A theme this month is ‘remembering’.  We had the Memorial Service for people who have died recently on October 26th.  Thank you to all those who came and stayed on for tea and cakes; there was a real sense of supporting each other at a difficult time.  The Remembrance Service for those who have been killed in wars will be at 10am on Sunday November 9th.  As part of the service we will go over to the site of the War Memorial to place poppies and wreaths there.  Do come and join us.

Each of these services are different, and at each we do more than just remember.  We are bringing God into a situation that is painful. We show respect and show how we value the lives of those who have died.  We say thank you for what they have given us.  Sadly, as we look around today, the prospects for world peace are not very good.  It is truly shocking as we observe what human beings do to each other, for example the terrible actions of ISIS and others: cycles of violence that only seem to escalate.

We can be left feeling helpless but there are some things we can do.  We remember with thanks the death of Jesus; a death that was not in vain as we show each time we respond to Him.  Jesus was also the great peacemaker, and lays down a challenge for us: love your enemies; do not keep a record of wrongs; forgive one another.  We may not be able to effect world peace, but we can be peacemakers in our families and community.

Rev Bill Henderson

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Bill’s Letter October 2014

After a bit of a break, work has continued on the site of the old church.  The ground has been prepared for grass seeding and we are waiting for the grave stones that were moved for protection to be     replaced.  It is now possible to see more clearly what the state of the site will be when it is handed over ready for the next stage.  I would very much like for the community to get involved with ideas and   helping with the work.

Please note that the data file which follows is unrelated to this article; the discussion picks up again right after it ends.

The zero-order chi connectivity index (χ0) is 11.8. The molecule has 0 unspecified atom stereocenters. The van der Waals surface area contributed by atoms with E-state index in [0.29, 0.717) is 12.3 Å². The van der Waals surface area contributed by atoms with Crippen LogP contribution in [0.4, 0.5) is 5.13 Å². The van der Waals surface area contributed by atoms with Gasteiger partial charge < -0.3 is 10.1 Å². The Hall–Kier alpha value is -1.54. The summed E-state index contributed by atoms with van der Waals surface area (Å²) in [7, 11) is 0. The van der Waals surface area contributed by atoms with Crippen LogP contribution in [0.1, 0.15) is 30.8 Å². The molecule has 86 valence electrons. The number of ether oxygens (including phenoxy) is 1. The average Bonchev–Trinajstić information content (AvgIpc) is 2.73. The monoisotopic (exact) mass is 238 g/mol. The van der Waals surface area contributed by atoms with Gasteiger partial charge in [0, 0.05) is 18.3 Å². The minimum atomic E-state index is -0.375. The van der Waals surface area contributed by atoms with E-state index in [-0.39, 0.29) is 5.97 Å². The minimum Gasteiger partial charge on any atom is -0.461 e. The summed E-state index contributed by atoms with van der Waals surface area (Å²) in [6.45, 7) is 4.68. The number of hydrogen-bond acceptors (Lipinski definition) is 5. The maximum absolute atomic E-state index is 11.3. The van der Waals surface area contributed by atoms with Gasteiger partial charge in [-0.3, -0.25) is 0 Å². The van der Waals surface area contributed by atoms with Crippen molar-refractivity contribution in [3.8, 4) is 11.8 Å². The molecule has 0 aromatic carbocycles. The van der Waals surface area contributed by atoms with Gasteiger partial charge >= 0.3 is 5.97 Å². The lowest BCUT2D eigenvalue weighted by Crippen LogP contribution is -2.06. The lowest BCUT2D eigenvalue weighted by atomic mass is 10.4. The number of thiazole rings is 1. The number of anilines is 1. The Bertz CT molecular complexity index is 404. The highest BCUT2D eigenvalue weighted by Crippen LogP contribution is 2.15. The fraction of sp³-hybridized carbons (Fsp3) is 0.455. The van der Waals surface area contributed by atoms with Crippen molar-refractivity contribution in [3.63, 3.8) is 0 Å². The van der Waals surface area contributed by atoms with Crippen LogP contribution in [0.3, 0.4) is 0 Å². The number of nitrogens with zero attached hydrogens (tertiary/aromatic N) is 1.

One of the jobs to be done is to clear the path that leads down the steps to Aberford Road.  I would like to invite anyone who would like to help to come on Saturday 18th October to help.  Please bring your own tools if you can.  We will start at 10am and if enough people come, it will not take too long.  On the down side, it looks like some of the stones that have been left for building the legacy of the old church have been stolen.  I would ask people to look out for this and report any suspicious activities to the police.

We are moving forward with the plans for building a suitable place for the war memorial and peace garden.  These will be on display when we have our next consultation during the week beginning 17th November, in the Church Centre.  On Friday 21st there will be people available to talk to and ask questions. We have had some great ideas so far.  One of the graves that will be restored is of a local engineer called Bartholomew.  His story is well known in Goole but is little known in his home town, Stanley.  We would like to have something that tells his story.  There may be other stories from the past to record and I would like to hear your ideas.